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Coronavirus Impact

Operational Resilience

With the consultation phase on Operational Resilience issued by the Bank of England, PRA and FCA coming to an end on 3rd April, the fallout from the current Coronavirus epidemic is sure to have a significant influence on what any final regulation might look like. We consider some ways the financial services industry is being impacted.


Service Continuity

The ability to provide an uninterrupted service to customers, the cornerstone of the Operational Resilience consultation, is being stretched in many areas. There is no doubt that home working, which is commonplace in most firms these days, has lessened the impact, but the almost universal approach currently being adopted presents new challenges. Roles previously considered unsuitable for remote working such as customer contact centres are now moving into this space for the first time. The provision of IT hardware, data security and staff management are just a few of the headaches currently being faced as employers move to protect staff and minimise the spread of Covid19. Is this the beginning of a new flexible approach to the workplace if we can ensure the quality of consumer service doesn’t diminish?


Fund Pricing

Fund pricing is another area which has been significantly impacted by recent markets. Fair value pricing has become a common occurrence and NAV movement thresholds are being breached on an almost daily basis. The resultant additional workload has put a considerable strain on providers with staff working hard to ensure fund prices are issued accurately and service level requirements are met. Tolerances will be reviewed daily to ensure efficiency within the process however this will not take away the requirement of ensuring pricing accuracy at security level. Additional ACD oversight is expected.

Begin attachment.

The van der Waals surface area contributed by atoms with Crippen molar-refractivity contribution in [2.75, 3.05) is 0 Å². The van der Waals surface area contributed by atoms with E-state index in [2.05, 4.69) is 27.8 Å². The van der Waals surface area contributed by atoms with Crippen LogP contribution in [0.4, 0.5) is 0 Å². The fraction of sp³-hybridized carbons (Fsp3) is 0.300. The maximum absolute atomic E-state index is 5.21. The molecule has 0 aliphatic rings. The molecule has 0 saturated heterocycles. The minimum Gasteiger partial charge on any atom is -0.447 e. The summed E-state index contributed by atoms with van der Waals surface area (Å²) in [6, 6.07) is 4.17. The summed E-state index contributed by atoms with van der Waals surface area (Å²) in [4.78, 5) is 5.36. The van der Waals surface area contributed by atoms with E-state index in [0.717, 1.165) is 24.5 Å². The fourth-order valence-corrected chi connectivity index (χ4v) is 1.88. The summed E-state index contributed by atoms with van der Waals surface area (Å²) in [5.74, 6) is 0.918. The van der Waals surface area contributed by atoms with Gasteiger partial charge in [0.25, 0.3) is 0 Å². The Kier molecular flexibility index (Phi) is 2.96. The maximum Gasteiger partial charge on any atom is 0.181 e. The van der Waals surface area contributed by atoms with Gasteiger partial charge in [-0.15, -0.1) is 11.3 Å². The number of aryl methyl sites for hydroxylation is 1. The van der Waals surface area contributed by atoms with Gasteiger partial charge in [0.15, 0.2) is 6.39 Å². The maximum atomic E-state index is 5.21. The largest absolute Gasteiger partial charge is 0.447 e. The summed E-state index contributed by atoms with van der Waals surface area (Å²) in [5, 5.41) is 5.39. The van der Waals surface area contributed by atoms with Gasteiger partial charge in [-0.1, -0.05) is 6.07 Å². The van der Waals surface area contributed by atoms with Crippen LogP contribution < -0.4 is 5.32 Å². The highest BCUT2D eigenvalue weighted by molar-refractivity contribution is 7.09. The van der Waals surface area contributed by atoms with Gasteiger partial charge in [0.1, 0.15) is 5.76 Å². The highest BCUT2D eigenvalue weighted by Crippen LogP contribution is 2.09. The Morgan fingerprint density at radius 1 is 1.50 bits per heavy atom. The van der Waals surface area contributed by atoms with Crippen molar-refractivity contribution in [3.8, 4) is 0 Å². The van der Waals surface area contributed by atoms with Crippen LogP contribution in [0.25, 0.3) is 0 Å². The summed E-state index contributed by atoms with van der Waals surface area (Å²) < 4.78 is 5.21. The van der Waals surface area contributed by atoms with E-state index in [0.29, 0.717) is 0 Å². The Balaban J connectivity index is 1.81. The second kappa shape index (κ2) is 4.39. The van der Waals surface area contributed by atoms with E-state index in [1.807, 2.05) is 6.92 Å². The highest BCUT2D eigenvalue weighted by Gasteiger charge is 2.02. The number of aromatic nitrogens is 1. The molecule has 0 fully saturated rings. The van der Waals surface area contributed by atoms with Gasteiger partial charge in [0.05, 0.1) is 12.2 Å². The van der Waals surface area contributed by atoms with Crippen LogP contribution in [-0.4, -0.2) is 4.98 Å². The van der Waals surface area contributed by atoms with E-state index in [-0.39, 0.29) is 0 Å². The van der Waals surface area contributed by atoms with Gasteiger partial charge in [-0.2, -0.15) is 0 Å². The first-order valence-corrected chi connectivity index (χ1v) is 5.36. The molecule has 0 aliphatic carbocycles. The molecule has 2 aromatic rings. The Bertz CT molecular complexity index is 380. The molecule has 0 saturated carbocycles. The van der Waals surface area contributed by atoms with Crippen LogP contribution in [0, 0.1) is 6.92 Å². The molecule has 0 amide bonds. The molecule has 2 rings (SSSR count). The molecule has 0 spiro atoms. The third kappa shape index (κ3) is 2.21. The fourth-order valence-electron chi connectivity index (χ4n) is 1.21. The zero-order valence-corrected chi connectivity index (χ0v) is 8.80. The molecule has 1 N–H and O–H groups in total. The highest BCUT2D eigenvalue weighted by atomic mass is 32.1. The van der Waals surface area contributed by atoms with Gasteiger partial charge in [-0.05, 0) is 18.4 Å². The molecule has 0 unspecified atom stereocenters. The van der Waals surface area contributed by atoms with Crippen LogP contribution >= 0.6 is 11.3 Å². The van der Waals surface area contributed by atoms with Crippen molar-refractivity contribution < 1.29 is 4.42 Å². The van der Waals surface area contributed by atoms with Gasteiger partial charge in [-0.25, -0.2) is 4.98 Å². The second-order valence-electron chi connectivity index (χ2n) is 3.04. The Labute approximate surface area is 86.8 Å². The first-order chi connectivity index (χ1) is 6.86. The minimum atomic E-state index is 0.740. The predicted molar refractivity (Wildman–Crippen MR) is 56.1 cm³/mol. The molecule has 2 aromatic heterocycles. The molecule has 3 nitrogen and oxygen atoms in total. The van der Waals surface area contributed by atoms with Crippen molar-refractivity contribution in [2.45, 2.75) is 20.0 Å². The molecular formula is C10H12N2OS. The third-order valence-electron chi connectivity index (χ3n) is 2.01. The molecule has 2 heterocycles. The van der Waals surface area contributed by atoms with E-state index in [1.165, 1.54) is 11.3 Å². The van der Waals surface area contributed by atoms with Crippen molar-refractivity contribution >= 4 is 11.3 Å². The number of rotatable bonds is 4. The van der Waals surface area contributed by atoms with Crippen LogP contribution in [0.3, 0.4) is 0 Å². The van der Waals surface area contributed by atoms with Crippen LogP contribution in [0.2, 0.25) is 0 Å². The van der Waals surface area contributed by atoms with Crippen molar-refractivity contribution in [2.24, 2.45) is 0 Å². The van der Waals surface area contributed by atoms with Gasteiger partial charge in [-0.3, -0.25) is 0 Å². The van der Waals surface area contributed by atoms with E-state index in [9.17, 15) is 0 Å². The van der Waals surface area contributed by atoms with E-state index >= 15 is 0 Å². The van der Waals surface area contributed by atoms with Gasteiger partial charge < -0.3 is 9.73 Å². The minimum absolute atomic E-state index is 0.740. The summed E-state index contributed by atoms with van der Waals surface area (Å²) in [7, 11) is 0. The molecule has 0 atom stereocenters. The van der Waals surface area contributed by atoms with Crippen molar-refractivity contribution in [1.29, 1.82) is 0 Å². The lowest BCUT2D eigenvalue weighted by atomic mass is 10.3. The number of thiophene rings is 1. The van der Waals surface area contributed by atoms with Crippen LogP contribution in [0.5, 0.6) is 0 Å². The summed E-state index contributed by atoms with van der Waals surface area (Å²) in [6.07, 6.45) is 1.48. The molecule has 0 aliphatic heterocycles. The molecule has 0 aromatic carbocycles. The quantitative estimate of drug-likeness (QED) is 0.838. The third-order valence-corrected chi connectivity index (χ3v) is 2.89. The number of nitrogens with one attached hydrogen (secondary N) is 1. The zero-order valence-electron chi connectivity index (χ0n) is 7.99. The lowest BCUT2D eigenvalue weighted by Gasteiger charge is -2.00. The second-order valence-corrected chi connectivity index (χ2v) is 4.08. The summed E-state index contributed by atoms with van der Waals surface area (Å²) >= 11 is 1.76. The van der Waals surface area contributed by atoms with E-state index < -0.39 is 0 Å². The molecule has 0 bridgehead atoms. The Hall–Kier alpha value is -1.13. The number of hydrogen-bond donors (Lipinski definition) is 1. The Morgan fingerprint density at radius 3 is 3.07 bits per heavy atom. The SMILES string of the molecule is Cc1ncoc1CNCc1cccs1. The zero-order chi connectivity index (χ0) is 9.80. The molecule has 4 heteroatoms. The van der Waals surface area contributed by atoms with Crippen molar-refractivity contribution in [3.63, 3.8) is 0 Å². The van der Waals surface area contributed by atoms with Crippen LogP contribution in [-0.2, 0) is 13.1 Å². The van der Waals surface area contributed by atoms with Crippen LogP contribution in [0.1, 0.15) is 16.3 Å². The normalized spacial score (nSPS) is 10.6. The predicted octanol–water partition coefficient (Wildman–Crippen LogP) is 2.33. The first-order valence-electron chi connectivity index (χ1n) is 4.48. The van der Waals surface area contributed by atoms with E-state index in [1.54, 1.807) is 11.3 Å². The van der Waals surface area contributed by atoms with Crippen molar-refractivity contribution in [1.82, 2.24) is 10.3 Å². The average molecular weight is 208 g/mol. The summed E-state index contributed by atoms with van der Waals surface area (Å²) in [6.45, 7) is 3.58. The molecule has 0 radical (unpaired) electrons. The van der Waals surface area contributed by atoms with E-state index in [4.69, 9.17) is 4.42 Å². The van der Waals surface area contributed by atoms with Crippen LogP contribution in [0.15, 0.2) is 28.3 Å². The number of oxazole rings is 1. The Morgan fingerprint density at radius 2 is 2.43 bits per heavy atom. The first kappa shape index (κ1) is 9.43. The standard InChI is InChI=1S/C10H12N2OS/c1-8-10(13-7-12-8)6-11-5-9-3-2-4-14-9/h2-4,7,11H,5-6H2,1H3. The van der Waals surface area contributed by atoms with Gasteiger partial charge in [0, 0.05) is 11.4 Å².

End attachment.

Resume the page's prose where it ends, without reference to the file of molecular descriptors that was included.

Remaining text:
Risk Management

Volatile markets and huge falls in asset values has mean that firms are currently facing risk on several fronts with multiple strategies being employed simultaneously to try and mitigate these. Liquidity monitoring for funds will be a key focus over this period, with significantly volatile markets and a rush to redeem into safe havens. The regulators have been focusing on liquidity measurement and testing and it would be no surprise if additional scrutiny on how controls are performed become an area of focus. Firms should consider the frequency of their stress testing and consider their alignment with the IOSCO principles.


Fee Revenues

On the back of significant market falls Asset Managers are bracing themselves for a considerable drop in fee revenues. With margins already squeezed in an environment where downward fee pressure and rising costs have already taken their toll, the impact will undoubtedly hit some firms hard. Subsequently it’s likely that consequences will be felt downstream with business development initiatives and noncritical project budgets downsized, postponed or even cancelled.


So, it seems the industry has its work cut out trying to minimise disruption to investors, protecting their staff while also playing its part in slowing the spread of this global pandemic. But once the dust has settled and there has been time to reflect, we will know how resilient we really are and what work there is still to be done.

If you would to discuss any of the topics highlighted, please get in touch with your relationship contact, email or call 0131 235 2646.

About the author

Simba Mamboininga

Managing Partner

Delivering a 360° service to the asset management industry

Devlin Mambo

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